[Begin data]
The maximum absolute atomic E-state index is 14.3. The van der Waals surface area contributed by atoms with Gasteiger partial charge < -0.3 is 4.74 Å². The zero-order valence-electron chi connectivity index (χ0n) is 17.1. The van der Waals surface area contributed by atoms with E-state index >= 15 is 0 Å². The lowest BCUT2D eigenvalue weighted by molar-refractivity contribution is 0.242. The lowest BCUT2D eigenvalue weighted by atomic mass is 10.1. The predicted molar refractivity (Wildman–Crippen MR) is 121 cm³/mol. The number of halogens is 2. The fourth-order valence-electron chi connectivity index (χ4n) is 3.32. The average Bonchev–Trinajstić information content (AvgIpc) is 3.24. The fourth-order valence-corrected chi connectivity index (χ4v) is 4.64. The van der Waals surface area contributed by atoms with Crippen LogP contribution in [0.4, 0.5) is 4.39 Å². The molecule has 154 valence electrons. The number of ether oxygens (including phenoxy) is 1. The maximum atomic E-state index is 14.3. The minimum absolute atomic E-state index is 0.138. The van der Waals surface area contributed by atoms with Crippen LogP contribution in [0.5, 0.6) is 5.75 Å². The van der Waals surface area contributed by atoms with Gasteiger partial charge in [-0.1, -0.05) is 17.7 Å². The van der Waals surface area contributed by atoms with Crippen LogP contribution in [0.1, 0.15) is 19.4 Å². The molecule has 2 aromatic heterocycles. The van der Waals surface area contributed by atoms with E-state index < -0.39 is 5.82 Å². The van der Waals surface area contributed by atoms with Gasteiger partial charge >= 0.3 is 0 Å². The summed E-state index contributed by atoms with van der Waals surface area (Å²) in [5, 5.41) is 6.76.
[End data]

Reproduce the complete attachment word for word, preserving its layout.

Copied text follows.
The maximum absolute atomic E-state index is 14.3. The van der Waals surface area contributed by atoms with Gasteiger partial charge < -0.3 is 4.74 Å². The zero-order valence-electron chi connectivity index (χ0n) is 17.1. The van der Waals surface area contributed by atoms with E-state index >= 15 is 0 Å². The lowest BCUT2D eigenvalue weighted by molar-refractivity contribution is 0.242. The lowest BCUT2D eigenvalue weighted by atomic mass is 10.1. The predicted molar refractivity (Wildman–Crippen MR) is 121 cm³/mol. The number of halogens is 2. The fourth-order valence-electron chi connectivity index (χ4n) is 3.32. The average Bonchev–Trinajstić information content (AvgIpc) is 3.24. The fourth-order valence-corrected chi connectivity index (χ4v) is 4.64. The van der Waals surface area contributed by atoms with Crippen LogP contribution in [0.4, 0.5) is 4.39 Å². The molecule has 154 valence electrons. The number of ether oxygens (including phenoxy) is 1. The maximum atomic E-state index is 14.3. The minimum absolute atomic E-state index is 0.138. The van der Waals surface area contributed by atoms with Crippen LogP contribution in [0.5, 0.6) is 5.75 Å². The van der Waals surface area contributed by atoms with Gasteiger partial charge in [-0.1, -0.05) is 17.7 Å². The van der Waals surface area contributed by atoms with Crippen LogP contribution in [0.1, 0.15) is 19.4 Å². The molecule has 2 aromatic heterocycles. The van der Waals surface area contributed by atoms with E-state index < -0.39 is 5.82 Å². The van der Waals surface area contributed by atoms with Gasteiger partial charge >= 0.3 is 0 Å². The summed E-state index contributed by atoms with van der Waals surface area (Å²) in [5, 5.41) is 6.76.